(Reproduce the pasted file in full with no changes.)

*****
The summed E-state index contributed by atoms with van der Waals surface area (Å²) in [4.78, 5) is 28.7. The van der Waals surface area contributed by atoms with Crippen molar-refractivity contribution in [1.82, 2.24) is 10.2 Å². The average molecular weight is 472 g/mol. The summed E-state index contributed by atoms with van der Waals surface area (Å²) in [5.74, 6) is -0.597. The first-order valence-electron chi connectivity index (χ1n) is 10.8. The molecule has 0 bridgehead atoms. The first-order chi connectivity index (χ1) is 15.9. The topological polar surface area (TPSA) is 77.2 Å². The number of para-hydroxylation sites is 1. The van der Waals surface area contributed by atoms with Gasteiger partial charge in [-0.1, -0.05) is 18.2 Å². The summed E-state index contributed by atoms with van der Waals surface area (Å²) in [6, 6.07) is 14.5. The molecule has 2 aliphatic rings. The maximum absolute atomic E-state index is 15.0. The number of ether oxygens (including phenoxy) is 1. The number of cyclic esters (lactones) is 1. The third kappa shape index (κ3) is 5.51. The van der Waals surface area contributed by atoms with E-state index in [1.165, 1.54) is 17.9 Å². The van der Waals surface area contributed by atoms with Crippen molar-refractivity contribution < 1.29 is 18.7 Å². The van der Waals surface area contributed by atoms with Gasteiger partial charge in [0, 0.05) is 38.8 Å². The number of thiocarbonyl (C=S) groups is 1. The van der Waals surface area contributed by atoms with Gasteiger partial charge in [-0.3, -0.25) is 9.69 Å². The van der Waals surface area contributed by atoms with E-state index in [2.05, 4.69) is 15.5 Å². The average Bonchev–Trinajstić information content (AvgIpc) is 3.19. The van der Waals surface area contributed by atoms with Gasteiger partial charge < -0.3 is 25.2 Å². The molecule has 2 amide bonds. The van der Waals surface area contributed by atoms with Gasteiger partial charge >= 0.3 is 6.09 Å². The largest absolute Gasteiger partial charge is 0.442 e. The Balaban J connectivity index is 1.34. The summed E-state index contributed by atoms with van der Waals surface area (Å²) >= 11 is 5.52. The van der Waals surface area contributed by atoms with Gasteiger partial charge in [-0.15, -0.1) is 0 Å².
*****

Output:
The summed E-state index contributed by atoms with van der Waals surface area (Å²) in [4.78, 5) is 28.7. The van der Waals surface area contributed by atoms with Crippen molar-refractivity contribution in [1.82, 2.24) is 10.2 Å². The average molecular weight is 472 g/mol. The summed E-state index contributed by atoms with van der Waals surface area (Å²) in [5.74, 6) is -0.597. The first-order valence-electron chi connectivity index (χ1n) is 10.8. The molecule has 0 bridgehead atoms. The first-order chi connectivity index (χ1) is 15.9. The topological polar surface area (TPSA) is 77.2 Å². The number of para-hydroxylation sites is 1. The van der Waals surface area contributed by atoms with Gasteiger partial charge in [-0.1, -0.05) is 18.2 Å². The summed E-state index contributed by atoms with van der Waals surface area (Å²) in [6, 6.07) is 14.5. The molecule has 2 aliphatic rings. The maximum absolute atomic E-state index is 15.0. The number of ether oxygens (including phenoxy) is 1. The number of cyclic esters (lactones) is 1. The third kappa shape index (κ3) is 5.51. The van der Waals surface area contributed by atoms with E-state index in [1.165, 1.54) is 17.9 Å². The van der Waals surface area contributed by atoms with Crippen molar-refractivity contribution < 1.29 is 18.7 Å². The van der Waals surface area contributed by atoms with Gasteiger partial charge in [0, 0.05) is 38.8 Å². The number of thiocarbonyl (C=S) groups is 1. The van der Waals surface area contributed by atoms with Gasteiger partial charge in [-0.3, -0.25) is 9.69 Å². The van der Waals surface area contributed by atoms with E-state index in [2.05, 4.69) is 15.5 Å². The average Bonchev–Trinajstić information content (AvgIpc) is 3.19. The van der Waals surface area contributed by atoms with Gasteiger partial charge < -0.3 is 25.2 Å². The molecule has 2 amide bonds. The van der Waals surface area contributed by atoms with Gasteiger partial charge >= 0.3 is 6.09 Å². The largest absolute Gasteiger partial charge is 0.442 e. The Balaban J connectivity index is 1.34. The summed E-state index contributed by atoms with van der Waals surface area (Å²) >= 11 is 5.52. The van der Waals surface area contributed by atoms with Gasteiger partial charge in [-0.15, -0.1) is 0 Å².